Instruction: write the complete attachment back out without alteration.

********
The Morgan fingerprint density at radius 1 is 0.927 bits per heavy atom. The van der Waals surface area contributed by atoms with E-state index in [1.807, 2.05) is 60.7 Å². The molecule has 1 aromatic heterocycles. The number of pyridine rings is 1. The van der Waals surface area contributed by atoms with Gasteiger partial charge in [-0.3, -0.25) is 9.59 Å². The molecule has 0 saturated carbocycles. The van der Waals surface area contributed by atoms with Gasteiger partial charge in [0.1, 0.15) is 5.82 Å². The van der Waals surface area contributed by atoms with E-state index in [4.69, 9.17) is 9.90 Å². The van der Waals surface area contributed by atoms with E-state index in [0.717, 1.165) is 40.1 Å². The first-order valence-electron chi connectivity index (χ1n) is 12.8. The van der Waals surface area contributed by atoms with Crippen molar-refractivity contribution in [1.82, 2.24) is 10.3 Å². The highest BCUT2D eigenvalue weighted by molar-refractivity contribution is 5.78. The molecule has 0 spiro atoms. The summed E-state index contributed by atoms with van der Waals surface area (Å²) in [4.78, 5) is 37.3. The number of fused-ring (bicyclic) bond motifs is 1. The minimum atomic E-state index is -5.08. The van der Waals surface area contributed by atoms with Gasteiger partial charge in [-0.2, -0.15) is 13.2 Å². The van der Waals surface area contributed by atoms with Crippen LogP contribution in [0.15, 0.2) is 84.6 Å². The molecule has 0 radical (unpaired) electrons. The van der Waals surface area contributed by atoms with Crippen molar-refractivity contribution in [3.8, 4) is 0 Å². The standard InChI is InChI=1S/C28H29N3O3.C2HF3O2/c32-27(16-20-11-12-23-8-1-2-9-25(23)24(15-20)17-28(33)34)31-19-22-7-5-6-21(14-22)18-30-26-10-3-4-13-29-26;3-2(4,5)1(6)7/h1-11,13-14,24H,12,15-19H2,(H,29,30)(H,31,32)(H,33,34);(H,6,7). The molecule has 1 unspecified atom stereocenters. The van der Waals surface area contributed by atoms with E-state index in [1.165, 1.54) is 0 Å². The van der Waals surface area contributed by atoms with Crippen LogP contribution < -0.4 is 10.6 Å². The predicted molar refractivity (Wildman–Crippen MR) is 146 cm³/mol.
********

The Morgan fingerprint density at radius 1 is 0.927 bits per heavy atom. The van der Waals surface area contributed by atoms with E-state index in [1.807, 2.05) is 60.7 Å². The molecule has 1 aromatic heterocycles. The number of pyridine rings is 1. The van der Waals surface area contributed by atoms with Gasteiger partial charge in [-0.3, -0.25) is 9.59 Å². The molecule has 0 saturated carbocycles. The van der Waals surface area contributed by atoms with Gasteiger partial charge in [0.1, 0.15) is 5.82 Å². The van der Waals surface area contributed by atoms with E-state index in [4.69, 9.17) is 9.90 Å². The van der Waals surface area contributed by atoms with E-state index in [0.717, 1.165) is 40.1 Å². The first-order valence-electron chi connectivity index (χ1n) is 12.8. The van der Waals surface area contributed by atoms with Crippen molar-refractivity contribution in [1.82, 2.24) is 10.3 Å². The highest BCUT2D eigenvalue weighted by molar-refractivity contribution is 5.78. The molecule has 0 spiro atoms. The summed E-state index contributed by atoms with van der Waals surface area (Å²) in [4.78, 5) is 37.3. The number of fused-ring (bicyclic) bond motifs is 1. The minimum atomic E-state index is -5.08. The van der Waals surface area contributed by atoms with Gasteiger partial charge in [-0.2, -0.15) is 13.2 Å². The van der Waals surface area contributed by atoms with Crippen LogP contribution in [0.15, 0.2) is 84.6 Å². The molecule has 0 radical (unpaired) electrons. The van der Waals surface area contributed by atoms with Crippen molar-refractivity contribution in [3.8, 4) is 0 Å². The standard InChI is InChI=1S/C28H29N3O3.C2HF3O2/c32-27(16-20-11-12-23-8-1-2-9-25(23)24(15-20)17-28(33)34)31-19-22-7-5-6-21(14-22)18-30-26-10-3-4-13-29-26;3-2(4,5)1(6)7/h1-11,13-14,24H,12,15-19H2,(H,29,30)(H,31,32)(H,33,34);(H,6,7). The molecule has 1 unspecified atom stereocenters. The van der Waals surface area contributed by atoms with E-state index in [1.165, 1.54) is 0 Å². The van der Waals surface area contributed by atoms with Crippen LogP contribution < -0.4 is 10.6 Å². The predicted molar refractivity (Wildman–Crippen MR) is 146 cm³/mol.